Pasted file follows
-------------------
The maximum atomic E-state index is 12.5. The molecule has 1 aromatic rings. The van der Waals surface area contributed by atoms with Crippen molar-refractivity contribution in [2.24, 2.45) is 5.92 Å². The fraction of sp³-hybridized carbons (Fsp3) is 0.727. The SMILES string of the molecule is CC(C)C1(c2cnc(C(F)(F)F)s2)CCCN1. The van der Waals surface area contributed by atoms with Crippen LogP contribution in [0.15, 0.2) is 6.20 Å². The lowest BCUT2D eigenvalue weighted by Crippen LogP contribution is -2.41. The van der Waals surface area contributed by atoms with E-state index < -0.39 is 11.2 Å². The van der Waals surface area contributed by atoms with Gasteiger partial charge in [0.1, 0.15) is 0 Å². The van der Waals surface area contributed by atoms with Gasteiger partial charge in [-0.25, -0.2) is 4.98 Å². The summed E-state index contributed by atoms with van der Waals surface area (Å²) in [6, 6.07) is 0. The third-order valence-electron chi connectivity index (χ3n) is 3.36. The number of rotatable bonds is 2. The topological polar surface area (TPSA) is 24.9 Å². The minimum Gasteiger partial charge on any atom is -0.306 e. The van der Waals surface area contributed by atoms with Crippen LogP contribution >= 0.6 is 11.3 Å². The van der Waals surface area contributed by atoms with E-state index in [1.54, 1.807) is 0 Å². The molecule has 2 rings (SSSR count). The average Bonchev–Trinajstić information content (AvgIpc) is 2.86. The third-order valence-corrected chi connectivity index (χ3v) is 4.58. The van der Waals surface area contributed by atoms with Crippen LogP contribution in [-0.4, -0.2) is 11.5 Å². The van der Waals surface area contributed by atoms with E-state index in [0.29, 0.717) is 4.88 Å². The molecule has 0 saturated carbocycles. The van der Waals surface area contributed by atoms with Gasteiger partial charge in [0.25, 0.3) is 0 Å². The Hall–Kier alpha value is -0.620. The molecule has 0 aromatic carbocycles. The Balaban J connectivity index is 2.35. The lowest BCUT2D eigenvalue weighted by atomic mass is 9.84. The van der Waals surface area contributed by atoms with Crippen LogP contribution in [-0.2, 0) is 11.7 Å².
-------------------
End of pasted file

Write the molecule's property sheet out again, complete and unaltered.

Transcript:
The maximum atomic E-state index is 12.5. The molecule has 1 aromatic rings. The van der Waals surface area contributed by atoms with Crippen molar-refractivity contribution in [2.24, 2.45) is 5.92 Å². The fraction of sp³-hybridized carbons (Fsp3) is 0.727. The SMILES string of the molecule is CC(C)C1(c2cnc(C(F)(F)F)s2)CCCN1. The van der Waals surface area contributed by atoms with Crippen LogP contribution in [0.15, 0.2) is 6.20 Å². The lowest BCUT2D eigenvalue weighted by Crippen LogP contribution is -2.41. The van der Waals surface area contributed by atoms with E-state index < -0.39 is 11.2 Å². The van der Waals surface area contributed by atoms with Gasteiger partial charge in [0.1, 0.15) is 0 Å². The van der Waals surface area contributed by atoms with Gasteiger partial charge in [-0.25, -0.2) is 4.98 Å². The summed E-state index contributed by atoms with van der Waals surface area (Å²) in [6, 6.07) is 0. The third-order valence-electron chi connectivity index (χ3n) is 3.36. The number of rotatable bonds is 2. The topological polar surface area (TPSA) is 24.9 Å². The minimum Gasteiger partial charge on any atom is -0.306 e. The van der Waals surface area contributed by atoms with Crippen LogP contribution >= 0.6 is 11.3 Å². The van der Waals surface area contributed by atoms with E-state index in [1.54, 1.807) is 0 Å². The molecule has 2 rings (SSSR count). The average Bonchev–Trinajstić information content (AvgIpc) is 2.86. The third-order valence-corrected chi connectivity index (χ3v) is 4.58. The van der Waals surface area contributed by atoms with Crippen LogP contribution in [-0.4, -0.2) is 11.5 Å². The van der Waals surface area contributed by atoms with E-state index in [0.29, 0.717) is 4.88 Å². The molecule has 0 saturated carbocycles. The van der Waals surface area contributed by atoms with Gasteiger partial charge in [0.25, 0.3) is 0 Å². The Hall–Kier alpha value is -0.620. The molecule has 0 aromatic carbocycles. The Balaban J connectivity index is 2.35. The lowest BCUT2D eigenvalue weighted by atomic mass is 9.84. The van der Waals surface area contributed by atoms with Crippen LogP contribution in [-0.2, 0) is 11.7 Å².